I would like to use content I wrote on SE as part of an internal blog. However, I would like to avoid directly linking my SE profile to my RL person.

If I quote material from an SE post written by me, what are my obligations as far as citing go? Can I implicitly allow myself to use my content (which is not under my real name or otherwise clearly identified to my IRL identity) without attribution?

SE content is licensed under CC BY-SA 3.0.

Note that the SE terms and conditions clauses here apply only to content "with the exception of content entirely created by You" so I am only concerned with the actual license implications.


1 Answer 1


The simplest answer is that you are the copyright holder, and Stack Exchange's license to your work is not exclusive, so you have unlimited rights to use your own work however you please. You cannot go wrong republishing your own work, since you are still the copyright holder of the work and never promised an exclusive license to anyone (e.g., as you might if you were a professional writer submitting a piece to a magazine or newspaper).

So, you technically have no obligations to yourself or to Stack Exchange. The interesting question here is how things would go if you staunchly refuse to identify yourself as the author of the Stack Exchange post, even privately to Stack Exchange. What could Stack Exchange do, in response to this apparently-unauthorized (but really in secret, self-authorized) reuse of Stack Exchange content?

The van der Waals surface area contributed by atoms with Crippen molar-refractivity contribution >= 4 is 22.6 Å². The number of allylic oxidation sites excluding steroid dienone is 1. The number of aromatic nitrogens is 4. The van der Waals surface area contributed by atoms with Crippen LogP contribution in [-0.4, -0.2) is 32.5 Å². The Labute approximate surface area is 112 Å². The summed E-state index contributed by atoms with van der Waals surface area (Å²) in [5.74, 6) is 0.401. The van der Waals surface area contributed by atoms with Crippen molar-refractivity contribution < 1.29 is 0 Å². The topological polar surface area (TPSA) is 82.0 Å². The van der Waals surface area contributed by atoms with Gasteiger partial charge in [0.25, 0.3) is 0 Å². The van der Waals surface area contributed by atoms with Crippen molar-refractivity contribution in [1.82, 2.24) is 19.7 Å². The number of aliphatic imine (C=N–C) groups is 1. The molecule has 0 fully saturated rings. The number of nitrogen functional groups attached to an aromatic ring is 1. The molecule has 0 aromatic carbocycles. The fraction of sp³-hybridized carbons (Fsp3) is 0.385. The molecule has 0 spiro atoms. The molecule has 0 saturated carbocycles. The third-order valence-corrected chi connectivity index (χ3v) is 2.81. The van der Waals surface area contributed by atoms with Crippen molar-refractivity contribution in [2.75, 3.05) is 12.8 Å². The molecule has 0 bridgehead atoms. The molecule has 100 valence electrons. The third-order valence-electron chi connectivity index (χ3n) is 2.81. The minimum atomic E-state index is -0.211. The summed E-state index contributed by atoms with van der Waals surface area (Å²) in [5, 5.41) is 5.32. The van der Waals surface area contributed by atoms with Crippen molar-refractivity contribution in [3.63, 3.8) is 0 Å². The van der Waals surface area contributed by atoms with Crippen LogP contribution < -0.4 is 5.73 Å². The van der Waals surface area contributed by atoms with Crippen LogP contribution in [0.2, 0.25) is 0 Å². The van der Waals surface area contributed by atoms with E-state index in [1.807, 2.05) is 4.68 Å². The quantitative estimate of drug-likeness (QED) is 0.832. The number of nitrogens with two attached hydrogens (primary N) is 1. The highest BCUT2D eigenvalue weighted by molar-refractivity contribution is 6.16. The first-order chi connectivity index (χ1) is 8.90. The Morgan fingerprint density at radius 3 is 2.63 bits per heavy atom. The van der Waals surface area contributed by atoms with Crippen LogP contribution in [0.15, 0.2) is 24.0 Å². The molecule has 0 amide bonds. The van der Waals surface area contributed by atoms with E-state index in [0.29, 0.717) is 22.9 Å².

Insofar as Stack Exchange doesn't hold copyright on the post, they can't take any action against you for copyright violation. Furthermore, even if they wanted to treat it as some kind of terms-of-service violation, Stack Exchange can't prove that your license to use the post didn't come directly from the original author (e.g., maybe this reposter is a friend of the author and has never even heard of Stack Exchange), or that the reposter is in fact the original copyright holder (as is the case here).

In an academic context, you may sometimes have an obligation not to self-plagiarize, but this is an academic ethical concern, not a legal issue. (Nor does it appear to be relevant in this particular, non-academic scenario.)

  • Even though Stack Exchange doesn't hold copyright on the post, maybe they could come after you for violation of their terms of service, under the assumption that you got the content from Stack Exchange, and you failed to meet their CC BY-SA attribution terms -- this is explicitly addressed by the SE terms of service and noted your contributions are excluded from the SE ToS requirements, which is why I am only asking about the CC BY-SA 3.0 requirements.
    – enderland
    Jul 12, 2017 at 18:26
  • @MonicaCellio Since I can't find anything about it anymore -- and since the OP points of out that the particular structure of the SE ToS makes it irrelevant -- I have largely removed the ToS discussion from my answer.
    – apsillers
    Jul 12, 2017 at 20:09
  • @apsillers thanks for letting me know. That looks much better to me. I'll remove my comment. Jul 12, 2017 at 20:48

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